Empire (UK) - - ON.SCREEN -



EX­EC­U­TIVE PRO­DUC­ERS Chris­tian Col­son, Si­mon Beau­foy, Danny Boyle

CAST Don­ald Suther­land, Hi­lary Swank, Har­ris Dick­in­son, Brendan Fraser

PLOT It’s 1973, and John Paul Getty III (Dick­in­son) — heir to an oil ship­ping for­tune — has just been kid­napped while liv­ing in Rome. His mother (Swank) and a fam­ily se­cu­rity of­fi­cial (Fraser) try to se­cure his safe re­turn but, sus­pect­ing a hoax, his bil­lion­aire grand­fa­ther (Suther­land) re­fuses to pay a penny. THERE’S AN UN­FOR­TU­NATE air of late ar­rival to this one. In­spired by the same true-life events as Ri­d­ley Scott’s All The Money In The World and the­mat­i­cally of a piece with re­cent HBO break­out hit Suc­ces­sion, Trust runs the risk of of­fer­ing view­ers the TV equiv­a­lent of a well-mean­ing col­league de­liv­er­ing a joke you’ve al­ready heard be­fore. But first, as we know, does not al­ways mean best. And screen­writer Si­mon Beau­foy and di­rec­tor Danny Boyle have turned the newly fa­mil­iar trou­bles of the Getty dynasty into some­thing strange, au­da­ciously funny and thrillingly macabre.

We start in 1973, with a know­ing blast of Pink Floyd’s ‘Money’, and Boyle (who di­rects the first three in­stal­ments of the ten-episode se­ries) ex­pertly mar­shalling the grisly, drug-ad­dled sui­cide of one of John Paul Getty’s (Suther­land) un­ruly sons. The fu­neral co­in­cides with the ar­rival of bell-bot­tomed, debt-rid­den out­cast John Paul Getty III (Dick­in­son), who, ini­tially, be­comes a use­ful au­di­ence avatar for the coming jour­ney into a world of su­per-rich dys­func­tion. We meet Getty Sr’s mul­ti­ple wives and girl­friends and, nat­u­rally, catch a glimpse of the pet lion he has un­leashed in his grand English manor.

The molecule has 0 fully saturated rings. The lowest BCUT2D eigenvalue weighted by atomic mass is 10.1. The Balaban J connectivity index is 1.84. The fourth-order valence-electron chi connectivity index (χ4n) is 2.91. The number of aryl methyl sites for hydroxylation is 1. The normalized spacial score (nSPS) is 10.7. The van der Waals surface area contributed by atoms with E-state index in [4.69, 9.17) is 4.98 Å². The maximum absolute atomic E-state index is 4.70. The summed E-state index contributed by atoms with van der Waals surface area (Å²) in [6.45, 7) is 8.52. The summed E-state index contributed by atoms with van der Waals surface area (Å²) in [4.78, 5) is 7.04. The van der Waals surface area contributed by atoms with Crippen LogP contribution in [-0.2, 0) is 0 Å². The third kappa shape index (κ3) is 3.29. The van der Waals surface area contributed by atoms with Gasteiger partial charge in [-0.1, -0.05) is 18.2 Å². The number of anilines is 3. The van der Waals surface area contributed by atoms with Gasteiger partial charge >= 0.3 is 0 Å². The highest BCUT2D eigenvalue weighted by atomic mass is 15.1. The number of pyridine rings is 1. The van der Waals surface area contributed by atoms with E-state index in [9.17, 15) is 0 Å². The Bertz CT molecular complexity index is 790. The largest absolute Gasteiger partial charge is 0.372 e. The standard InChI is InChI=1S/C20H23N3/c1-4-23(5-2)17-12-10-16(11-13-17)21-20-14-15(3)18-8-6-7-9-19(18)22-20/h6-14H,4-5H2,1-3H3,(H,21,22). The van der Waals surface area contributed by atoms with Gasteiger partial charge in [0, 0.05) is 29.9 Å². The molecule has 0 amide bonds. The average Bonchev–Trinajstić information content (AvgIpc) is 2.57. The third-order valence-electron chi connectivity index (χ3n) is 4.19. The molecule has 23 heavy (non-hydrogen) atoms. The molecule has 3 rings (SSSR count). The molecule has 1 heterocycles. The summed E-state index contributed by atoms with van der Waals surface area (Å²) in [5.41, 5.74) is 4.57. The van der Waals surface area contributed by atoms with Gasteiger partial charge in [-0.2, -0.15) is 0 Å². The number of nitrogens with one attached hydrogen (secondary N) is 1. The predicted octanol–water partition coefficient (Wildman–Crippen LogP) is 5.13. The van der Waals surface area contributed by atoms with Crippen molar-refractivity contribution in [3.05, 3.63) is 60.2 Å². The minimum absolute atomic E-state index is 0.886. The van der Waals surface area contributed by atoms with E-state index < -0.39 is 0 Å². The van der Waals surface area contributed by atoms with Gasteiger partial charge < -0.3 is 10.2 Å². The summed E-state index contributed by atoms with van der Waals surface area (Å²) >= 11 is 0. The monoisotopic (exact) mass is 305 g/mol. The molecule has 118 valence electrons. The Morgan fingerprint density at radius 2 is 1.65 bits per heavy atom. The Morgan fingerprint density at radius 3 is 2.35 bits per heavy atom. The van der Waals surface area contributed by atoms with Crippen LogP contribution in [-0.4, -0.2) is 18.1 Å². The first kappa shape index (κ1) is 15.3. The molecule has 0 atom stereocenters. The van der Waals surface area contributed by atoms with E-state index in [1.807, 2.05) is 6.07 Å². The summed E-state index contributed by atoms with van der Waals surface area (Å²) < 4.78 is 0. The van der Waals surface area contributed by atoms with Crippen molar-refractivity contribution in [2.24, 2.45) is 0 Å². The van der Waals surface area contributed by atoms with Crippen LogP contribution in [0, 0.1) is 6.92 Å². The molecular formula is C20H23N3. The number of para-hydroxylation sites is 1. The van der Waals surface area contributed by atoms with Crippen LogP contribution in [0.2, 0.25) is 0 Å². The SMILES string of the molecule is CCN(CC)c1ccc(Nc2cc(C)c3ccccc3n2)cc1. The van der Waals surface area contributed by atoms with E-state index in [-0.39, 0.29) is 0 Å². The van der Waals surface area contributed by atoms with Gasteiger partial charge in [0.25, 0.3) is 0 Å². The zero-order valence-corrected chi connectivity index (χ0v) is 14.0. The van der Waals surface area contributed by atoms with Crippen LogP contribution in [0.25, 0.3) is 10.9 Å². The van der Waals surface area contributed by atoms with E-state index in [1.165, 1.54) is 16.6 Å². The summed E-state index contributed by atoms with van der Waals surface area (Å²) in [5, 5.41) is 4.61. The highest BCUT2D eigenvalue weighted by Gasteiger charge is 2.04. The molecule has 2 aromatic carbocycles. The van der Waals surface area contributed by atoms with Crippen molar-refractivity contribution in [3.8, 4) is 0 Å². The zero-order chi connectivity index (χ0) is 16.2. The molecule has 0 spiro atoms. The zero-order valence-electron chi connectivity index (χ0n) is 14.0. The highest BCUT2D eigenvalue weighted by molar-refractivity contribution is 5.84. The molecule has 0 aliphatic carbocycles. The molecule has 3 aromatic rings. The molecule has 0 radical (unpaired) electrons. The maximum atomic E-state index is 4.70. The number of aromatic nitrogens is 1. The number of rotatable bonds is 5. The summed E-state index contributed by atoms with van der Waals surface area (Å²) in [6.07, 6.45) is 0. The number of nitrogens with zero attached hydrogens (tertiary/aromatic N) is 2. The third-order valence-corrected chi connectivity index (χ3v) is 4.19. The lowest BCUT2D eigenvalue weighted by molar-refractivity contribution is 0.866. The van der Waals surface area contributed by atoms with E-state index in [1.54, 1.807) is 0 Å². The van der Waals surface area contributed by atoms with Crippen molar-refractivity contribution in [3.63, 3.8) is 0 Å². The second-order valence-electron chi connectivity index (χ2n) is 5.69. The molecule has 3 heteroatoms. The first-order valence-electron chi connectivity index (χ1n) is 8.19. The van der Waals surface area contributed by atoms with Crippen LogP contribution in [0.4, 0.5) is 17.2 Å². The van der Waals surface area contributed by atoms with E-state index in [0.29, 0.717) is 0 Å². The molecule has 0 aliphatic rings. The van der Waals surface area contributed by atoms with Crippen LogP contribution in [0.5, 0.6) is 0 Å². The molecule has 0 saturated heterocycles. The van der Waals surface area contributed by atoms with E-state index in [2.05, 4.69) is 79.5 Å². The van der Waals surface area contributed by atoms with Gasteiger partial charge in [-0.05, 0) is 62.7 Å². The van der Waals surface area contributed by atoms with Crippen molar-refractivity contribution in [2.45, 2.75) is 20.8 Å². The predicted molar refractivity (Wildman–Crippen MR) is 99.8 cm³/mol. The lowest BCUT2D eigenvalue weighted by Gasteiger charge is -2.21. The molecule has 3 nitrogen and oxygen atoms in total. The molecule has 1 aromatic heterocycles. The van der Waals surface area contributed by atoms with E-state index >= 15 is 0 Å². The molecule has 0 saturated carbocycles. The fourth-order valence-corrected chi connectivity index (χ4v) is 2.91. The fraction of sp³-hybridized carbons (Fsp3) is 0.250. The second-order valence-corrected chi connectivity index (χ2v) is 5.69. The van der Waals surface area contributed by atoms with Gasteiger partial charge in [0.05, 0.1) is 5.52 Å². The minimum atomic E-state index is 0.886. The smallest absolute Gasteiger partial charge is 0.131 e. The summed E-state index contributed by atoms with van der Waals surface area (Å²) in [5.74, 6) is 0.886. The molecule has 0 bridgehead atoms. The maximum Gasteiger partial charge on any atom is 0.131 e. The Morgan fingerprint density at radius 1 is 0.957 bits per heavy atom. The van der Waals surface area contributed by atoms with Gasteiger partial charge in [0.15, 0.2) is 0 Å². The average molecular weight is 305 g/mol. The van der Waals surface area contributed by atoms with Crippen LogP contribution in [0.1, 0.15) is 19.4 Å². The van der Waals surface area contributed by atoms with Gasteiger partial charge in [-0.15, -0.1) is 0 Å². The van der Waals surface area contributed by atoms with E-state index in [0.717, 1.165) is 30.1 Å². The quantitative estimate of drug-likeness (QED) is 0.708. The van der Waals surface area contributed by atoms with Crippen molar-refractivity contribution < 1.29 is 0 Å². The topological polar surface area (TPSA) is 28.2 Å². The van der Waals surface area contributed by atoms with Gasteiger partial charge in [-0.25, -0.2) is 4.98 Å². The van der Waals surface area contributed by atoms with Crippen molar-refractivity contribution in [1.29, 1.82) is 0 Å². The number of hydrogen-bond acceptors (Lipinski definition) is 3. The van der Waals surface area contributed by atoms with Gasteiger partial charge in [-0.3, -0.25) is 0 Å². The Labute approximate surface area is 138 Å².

Af­ter a thwarted at­tempt to win­kle cash out of his grand­dad, ‘Lit­tle Paul’ re­turns to Rome and is promptly abducted by the Mafia-linked hoods he owes money to. His mother (Swank) works with Fraser’s ge­nial Getty em­ployee to get him freed un­til the older Getty — con­vinced that pay­ing a ran­som will open the ex­tor­tion flood­gates on his other heirs — pub­licly tells the kid­nap­pers he won’t stump up. From here a knotty tale — part high-grade soap, part Coen-ish ex­plo­ration of dan­ger­ous crim­i­nal in­ep­ti­tude — com­mences. Flash­backs deepen our un­der­stand­ing of Getty Sr’s cold cru­elty, there’s a nu­anced por­trayal of the kid­nap­pers and the cast all get the tricky, blackly funny tone just about right.

Suther­land is ter­rif­i­cally un­set­tling as Getty and slowly adds some in­ter­est­ing lay­ers to the Scrooge Mc­duck act. And Swank sells the an­guish of a mother des­per­ately try­ing to get both law en­force­ment and the Getty fam­ily to take her son’s dis­ap­pear­ance se­ri­ously. But it’s Fraser, as a kind of de­cep­tively sharp, Marge Gun­der­son-type, who is the real rev­e­la­tion, able to con­vey Stet­son­tip­ping Texan charm and grave se­ri­ous­ness with equal skill.

UNKLE mu­si­cian James Lavelle’s throb­bing, elec­tronic score is a lit­tle in­tru­sive at times and some of the Boyleian stylis­tic flour­ishes (Fraser’s emer­gence as a wry, to-cam­era nar­ra­tor) are a touch jar­ring. But this is a hugely watch­able se­ries with lots of vis­ual daz­zle and plenty to say about the cor­rupt­ing power of wealth. JIMI FA­MUREWA

VERDICT Not merely “that other Getty” drama, this is a fan­tas­ti­cally acted, en­joy­ably weird com­edy noir that — in di­rect­ing terms — may make Bond fans weep anew for what might have been.

“One day son, all this won’t be yours.” TV & stream­ing

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